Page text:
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Salon du Tapis d'Orient

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Anatolian Rugs in “Transylvanian” Churches

by R. John Howe

I have never been taken with “Transylvanian” rugs.  That’s partly because I didn’t really know the sorts of pieces that are included, but also because the examples, so designated, that I have encountered were often uninspiring. 

So I went to ICOC XI not disposed to interest in any of the activities offered that had a “Transylvanian” label.  But on one of the early evenings Dennis Marquand reported that he and his wife had been to a reception at the Sabanci Museum and that the “Transylvanian” exhibition there was superb.  So we paid the 20 YTL for the water-side taxi ride and went. 

The exhibition entitled “In Praise of God: Anatolian Rugs in Transylvanian Churches 1500 - 1750” was, technically, not an ICOC XI event, but was scheduled to coincide with the days of that conference.

 The Sabanci Museum, approached up a steep footpath, provides glimpses of a modern, functional design.


 It is situated on a hillside above the Bosphorus.



When we arrived it became apparent (I didn’t read my conference literature closely enough) that there were in fact two textile exhibitions on offer.  The “Transylvanian” material was in an upper gallery, with Robert Chenciner’s original Kaitag embroidery exhibition reassembled on a lower floor.  We will deal here only with the former. 

I have mined what follows mostly from the full-color, paperback catalog for this exhibition.  It contains not just the exhibition rugs, but a series of articles that “walk around” some of the relevant literature and issues rather broadly.  It is sometimes difficult to keep straight, as one consults the several articles in this catalog, when the exhibition is being referred to and when related subjects (sometimes with distant rugs) are being discussed.  I am not a student of this group of rugs and so invite corrections of what I indicate below.  My intent is merely to share some of this fine exhibition with you.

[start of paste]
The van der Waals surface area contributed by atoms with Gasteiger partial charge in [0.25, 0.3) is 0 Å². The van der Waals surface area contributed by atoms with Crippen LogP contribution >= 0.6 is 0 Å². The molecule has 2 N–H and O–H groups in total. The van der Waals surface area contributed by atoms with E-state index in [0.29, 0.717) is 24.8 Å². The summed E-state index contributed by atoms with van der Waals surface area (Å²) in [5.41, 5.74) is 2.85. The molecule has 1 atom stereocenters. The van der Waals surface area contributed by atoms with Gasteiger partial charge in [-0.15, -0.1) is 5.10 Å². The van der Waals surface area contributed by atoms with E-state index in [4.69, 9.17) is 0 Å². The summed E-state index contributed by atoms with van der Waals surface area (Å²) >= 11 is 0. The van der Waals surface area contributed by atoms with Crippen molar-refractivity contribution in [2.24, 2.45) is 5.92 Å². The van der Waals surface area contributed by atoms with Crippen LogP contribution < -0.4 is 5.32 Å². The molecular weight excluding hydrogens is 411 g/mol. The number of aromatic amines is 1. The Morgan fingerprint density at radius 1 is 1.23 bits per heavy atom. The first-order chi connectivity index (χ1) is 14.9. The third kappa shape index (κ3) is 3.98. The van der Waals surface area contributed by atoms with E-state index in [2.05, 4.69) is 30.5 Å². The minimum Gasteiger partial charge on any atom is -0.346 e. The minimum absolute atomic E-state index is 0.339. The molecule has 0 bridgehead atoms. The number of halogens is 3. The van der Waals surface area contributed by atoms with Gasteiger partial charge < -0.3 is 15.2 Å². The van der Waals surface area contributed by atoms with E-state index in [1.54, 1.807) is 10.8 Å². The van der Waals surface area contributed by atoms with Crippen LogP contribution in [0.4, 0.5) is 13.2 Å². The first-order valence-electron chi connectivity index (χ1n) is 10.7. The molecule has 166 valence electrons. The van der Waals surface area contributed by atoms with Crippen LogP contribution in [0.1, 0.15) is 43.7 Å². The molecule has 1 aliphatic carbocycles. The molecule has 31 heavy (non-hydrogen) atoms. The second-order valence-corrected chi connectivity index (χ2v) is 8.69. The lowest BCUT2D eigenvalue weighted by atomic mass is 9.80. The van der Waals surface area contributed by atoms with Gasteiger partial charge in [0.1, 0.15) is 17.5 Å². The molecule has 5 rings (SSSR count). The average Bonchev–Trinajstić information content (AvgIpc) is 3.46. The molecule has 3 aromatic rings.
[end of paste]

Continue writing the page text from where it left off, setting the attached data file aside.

It appears that a precipitating event for the “Transylvanian” exhibition was the recent (simultaneous?) publication of a “new, expanded English-language edition” of Stephan Ionescu’s “Antique Ottoman Rugs in Transylvania.”  It also seems important that Michael Franses expressed interest in this exhibition and worked closely on it. 

Now, in truth, some of what was in this exhibition has been treated previously by Hortz Nitz in a recent Turkotek min-salon in which he was able to effect the participation of Stephan Ionescu himself. 


I have, for that reason, “walked around” some, of what I think were the better pieces in the Sabanci exhibition, that Horst has already shown you from the earlier one in Germany.


The catalog for the Sabanci Museum exhibition includes 37 pile rugs, two Ottoman kilims, seven scholarly articles, heavily footnoted at the end, and a 17-page bibliography.  

There is for each rug in the exhibition an attribution, an estimated date, a size, a provenance, the basic materials of construction, an indication of its current location, and an associated paragraph that talks about it.  There is no detailed technical analysis of the pieces in the exhibition.  

There are a great many additional images, mostly in full-color, that pepper the articles.  If you are even slightly interested in this material, this is a catalog worth having.  The ISBN number is 978-975-8362-73-8, Istanbul, 2007. 

So, with apologies to Horst for some undoubted redundancy, what are “Transylvanian” rugs and why should they attract our attention?  

Well, first they are defined as a group of rugs woven in western Anatolia in the 16th, 17th and first half of the 18th centuries.  Although there are definite design subgroups (the catalog says that all of the rugs presented are “prayer” designs, and there ARE many single and double “niche” examples), the designs included are far more varied than I had previously imagined. 

Second, they are a group of rugs woven in Islamic Anatolia, but bought in, or taken to, a number of places in Eastern European countries, notably to the “Transylvanian” area of Romania, to decorate evangelical Protestant churches there, usually of severe Lutheran persuasion.